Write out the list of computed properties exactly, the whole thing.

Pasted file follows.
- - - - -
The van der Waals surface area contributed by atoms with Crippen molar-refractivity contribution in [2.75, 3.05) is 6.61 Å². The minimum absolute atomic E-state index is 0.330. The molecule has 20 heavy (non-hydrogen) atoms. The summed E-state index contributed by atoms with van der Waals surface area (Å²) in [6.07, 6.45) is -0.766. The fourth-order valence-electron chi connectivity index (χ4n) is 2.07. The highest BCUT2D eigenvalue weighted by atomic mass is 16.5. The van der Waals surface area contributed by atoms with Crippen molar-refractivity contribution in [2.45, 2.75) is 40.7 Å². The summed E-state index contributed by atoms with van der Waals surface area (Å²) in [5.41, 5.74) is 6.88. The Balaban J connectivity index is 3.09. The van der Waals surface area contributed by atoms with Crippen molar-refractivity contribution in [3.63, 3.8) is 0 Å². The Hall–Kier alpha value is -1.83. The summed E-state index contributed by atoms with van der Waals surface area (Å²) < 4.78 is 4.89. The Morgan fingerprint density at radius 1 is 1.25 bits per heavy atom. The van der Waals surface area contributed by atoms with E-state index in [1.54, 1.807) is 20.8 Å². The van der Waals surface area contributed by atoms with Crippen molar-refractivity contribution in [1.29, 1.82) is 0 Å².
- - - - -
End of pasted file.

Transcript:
The van der Waals surface area contributed by atoms with Crippen molar-refractivity contribution in [2.75, 3.05) is 6.61 Å². The minimum absolute atomic E-state index is 0.330. The molecule has 20 heavy (non-hydrogen) atoms. The summed E-state index contributed by atoms with van der Waals surface area (Å²) in [6.07, 6.45) is -0.766. The fourth-order valence-electron chi connectivity index (χ4n) is 2.07. The highest BCUT2D eigenvalue weighted by atomic mass is 16.5. The van der Waals surface area contributed by atoms with Crippen molar-refractivity contribution in [2.45, 2.75) is 40.7 Å². The summed E-state index contributed by atoms with van der Waals surface area (Å²) in [5.41, 5.74) is 6.88. The Balaban J connectivity index is 3.09. The van der Waals surface area contributed by atoms with Crippen molar-refractivity contribution in [3.63, 3.8) is 0 Å². The Hall–Kier alpha value is -1.83. The summed E-state index contributed by atoms with van der Waals surface area (Å²) < 4.78 is 4.89. The Morgan fingerprint density at radius 1 is 1.25 bits per heavy atom. The van der Waals surface area contributed by atoms with E-state index in [1.54, 1.807) is 20.8 Å². The van der Waals surface area contributed by atoms with Crippen molar-refractivity contribution in [1.29, 1.82) is 0 Å².